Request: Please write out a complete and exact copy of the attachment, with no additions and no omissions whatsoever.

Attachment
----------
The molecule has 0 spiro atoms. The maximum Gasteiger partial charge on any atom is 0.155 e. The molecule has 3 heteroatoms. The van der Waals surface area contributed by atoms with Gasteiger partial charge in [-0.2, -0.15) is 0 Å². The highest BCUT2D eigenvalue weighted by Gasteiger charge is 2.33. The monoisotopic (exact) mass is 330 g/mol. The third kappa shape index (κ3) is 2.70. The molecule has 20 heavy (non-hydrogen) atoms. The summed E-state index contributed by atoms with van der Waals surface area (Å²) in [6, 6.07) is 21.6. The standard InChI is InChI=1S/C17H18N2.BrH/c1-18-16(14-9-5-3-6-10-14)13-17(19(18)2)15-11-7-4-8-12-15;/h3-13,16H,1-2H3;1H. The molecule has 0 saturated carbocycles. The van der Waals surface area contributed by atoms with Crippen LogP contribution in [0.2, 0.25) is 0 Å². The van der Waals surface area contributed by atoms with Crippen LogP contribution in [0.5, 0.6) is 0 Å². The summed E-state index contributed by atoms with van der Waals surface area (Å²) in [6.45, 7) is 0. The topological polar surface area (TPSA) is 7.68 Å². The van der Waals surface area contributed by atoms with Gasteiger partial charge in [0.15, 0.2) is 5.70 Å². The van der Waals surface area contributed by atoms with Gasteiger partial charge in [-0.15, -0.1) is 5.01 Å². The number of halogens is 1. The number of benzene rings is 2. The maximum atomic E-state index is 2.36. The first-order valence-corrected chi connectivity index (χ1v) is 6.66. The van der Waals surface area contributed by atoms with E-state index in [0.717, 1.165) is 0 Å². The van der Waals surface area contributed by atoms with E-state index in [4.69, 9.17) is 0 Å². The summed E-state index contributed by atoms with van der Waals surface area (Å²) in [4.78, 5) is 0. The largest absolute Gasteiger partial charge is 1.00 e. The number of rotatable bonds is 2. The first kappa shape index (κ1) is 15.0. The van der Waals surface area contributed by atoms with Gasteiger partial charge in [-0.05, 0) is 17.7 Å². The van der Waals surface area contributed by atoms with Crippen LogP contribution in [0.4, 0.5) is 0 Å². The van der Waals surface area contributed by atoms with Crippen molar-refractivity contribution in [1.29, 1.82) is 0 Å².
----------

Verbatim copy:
The molecule has 0 spiro atoms. The maximum Gasteiger partial charge on any atom is 0.155 e. The molecule has 3 heteroatoms. The van der Waals surface area contributed by atoms with Gasteiger partial charge in [-0.2, -0.15) is 0 Å². The highest BCUT2D eigenvalue weighted by Gasteiger charge is 2.33. The monoisotopic (exact) mass is 330 g/mol. The third kappa shape index (κ3) is 2.70. The molecule has 20 heavy (non-hydrogen) atoms. The summed E-state index contributed by atoms with van der Waals surface area (Å²) in [6, 6.07) is 21.6. The standard InChI is InChI=1S/C17H18N2.BrH/c1-18-16(14-9-5-3-6-10-14)13-17(19(18)2)15-11-7-4-8-12-15;/h3-13,16H,1-2H3;1H. The molecule has 0 saturated carbocycles. The van der Waals surface area contributed by atoms with Crippen LogP contribution in [0.2, 0.25) is 0 Å². The van der Waals surface area contributed by atoms with Crippen LogP contribution in [0.5, 0.6) is 0 Å². The summed E-state index contributed by atoms with van der Waals surface area (Å²) in [6.45, 7) is 0. The topological polar surface area (TPSA) is 7.68 Å². The van der Waals surface area contributed by atoms with Gasteiger partial charge in [0.15, 0.2) is 5.70 Å². The van der Waals surface area contributed by atoms with Gasteiger partial charge in [-0.15, -0.1) is 5.01 Å². The number of halogens is 1. The number of benzene rings is 2. The maximum atomic E-state index is 2.36. The first-order valence-corrected chi connectivity index (χ1v) is 6.66. The van der Waals surface area contributed by atoms with E-state index in [0.717, 1.165) is 0 Å². The van der Waals surface area contributed by atoms with E-state index in [4.69, 9.17) is 0 Å². The summed E-state index contributed by atoms with van der Waals surface area (Å²) in [4.78, 5) is 0. The largest absolute Gasteiger partial charge is 1.00 e. The number of rotatable bonds is 2. The first kappa shape index (κ1) is 15.0. The van der Waals surface area contributed by atoms with Gasteiger partial charge in [-0.05, 0) is 17.7 Å². The van der Waals surface area contributed by atoms with Crippen LogP contribution in [0.4, 0.5) is 0 Å². The van der Waals surface area contributed by atoms with Crippen molar-refractivity contribution in [1.29, 1.82) is 0 Å².